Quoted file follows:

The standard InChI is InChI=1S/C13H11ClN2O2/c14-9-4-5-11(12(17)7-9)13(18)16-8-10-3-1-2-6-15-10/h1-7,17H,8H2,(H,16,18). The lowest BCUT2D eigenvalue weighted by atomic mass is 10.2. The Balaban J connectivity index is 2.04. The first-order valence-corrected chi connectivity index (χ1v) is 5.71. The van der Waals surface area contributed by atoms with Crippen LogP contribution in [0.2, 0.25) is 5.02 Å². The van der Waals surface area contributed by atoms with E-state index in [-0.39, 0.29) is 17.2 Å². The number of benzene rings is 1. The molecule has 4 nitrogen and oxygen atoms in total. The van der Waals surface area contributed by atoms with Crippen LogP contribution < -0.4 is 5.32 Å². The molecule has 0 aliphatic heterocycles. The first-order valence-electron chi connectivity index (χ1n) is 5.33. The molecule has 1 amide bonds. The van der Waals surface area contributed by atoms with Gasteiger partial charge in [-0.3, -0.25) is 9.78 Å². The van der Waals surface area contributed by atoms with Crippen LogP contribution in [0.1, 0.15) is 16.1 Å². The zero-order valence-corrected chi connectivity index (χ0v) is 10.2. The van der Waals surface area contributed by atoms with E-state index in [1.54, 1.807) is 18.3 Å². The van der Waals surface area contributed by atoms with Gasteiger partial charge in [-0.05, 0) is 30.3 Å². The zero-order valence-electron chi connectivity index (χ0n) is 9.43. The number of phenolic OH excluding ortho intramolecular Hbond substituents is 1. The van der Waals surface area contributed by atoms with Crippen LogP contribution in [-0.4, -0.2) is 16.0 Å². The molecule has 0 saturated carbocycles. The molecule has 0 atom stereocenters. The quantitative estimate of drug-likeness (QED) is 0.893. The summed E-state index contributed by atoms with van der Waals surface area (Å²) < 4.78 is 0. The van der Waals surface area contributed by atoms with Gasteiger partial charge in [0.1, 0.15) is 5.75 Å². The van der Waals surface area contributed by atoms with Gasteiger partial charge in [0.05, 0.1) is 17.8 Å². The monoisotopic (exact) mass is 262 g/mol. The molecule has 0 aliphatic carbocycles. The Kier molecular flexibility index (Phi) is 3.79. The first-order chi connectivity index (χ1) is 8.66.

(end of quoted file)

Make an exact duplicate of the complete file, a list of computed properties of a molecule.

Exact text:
The standard InChI is InChI=1S/C13H11ClN2O2/c14-9-4-5-11(12(17)7-9)13(18)16-8-10-3-1-2-6-15-10/h1-7,17H,8H2,(H,16,18). The lowest BCUT2D eigenvalue weighted by atomic mass is 10.2. The Balaban J connectivity index is 2.04. The first-order valence-corrected chi connectivity index (χ1v) is 5.71. The van der Waals surface area contributed by atoms with Crippen LogP contribution in [0.2, 0.25) is 5.02 Å². The van der Waals surface area contributed by atoms with E-state index in [-0.39, 0.29) is 17.2 Å². The number of benzene rings is 1. The molecule has 4 nitrogen and oxygen atoms in total. The van der Waals surface area contributed by atoms with Crippen LogP contribution < -0.4 is 5.32 Å². The molecule has 0 aliphatic heterocycles. The first-order valence-electron chi connectivity index (χ1n) is 5.33. The molecule has 1 amide bonds. The van der Waals surface area contributed by atoms with Gasteiger partial charge in [-0.3, -0.25) is 9.78 Å². The van der Waals surface area contributed by atoms with Crippen LogP contribution in [0.1, 0.15) is 16.1 Å². The zero-order valence-corrected chi connectivity index (χ0v) is 10.2. The van der Waals surface area contributed by atoms with E-state index in [1.54, 1.807) is 18.3 Å². The van der Waals surface area contributed by atoms with Gasteiger partial charge in [-0.05, 0) is 30.3 Å². The zero-order valence-electron chi connectivity index (χ0n) is 9.43. The number of phenolic OH excluding ortho intramolecular Hbond substituents is 1. The van der Waals surface area contributed by atoms with Crippen LogP contribution in [-0.4, -0.2) is 16.0 Å². The molecule has 0 saturated carbocycles. The molecule has 0 atom stereocenters. The quantitative estimate of drug-likeness (QED) is 0.893. The summed E-state index contributed by atoms with van der Waals surface area (Å²) < 4.78 is 0. The van der Waals surface area contributed by atoms with Gasteiger partial charge in [0.1, 0.15) is 5.75 Å². The van der Waals surface area contributed by atoms with Gasteiger partial charge in [0.05, 0.1) is 17.8 Å². The monoisotopic (exact) mass is 262 g/mol. The molecule has 0 aliphatic carbocycles. The Kier molecular flexibility index (Phi) is 3.79. The first-order chi connectivity index (χ1) is 8.66.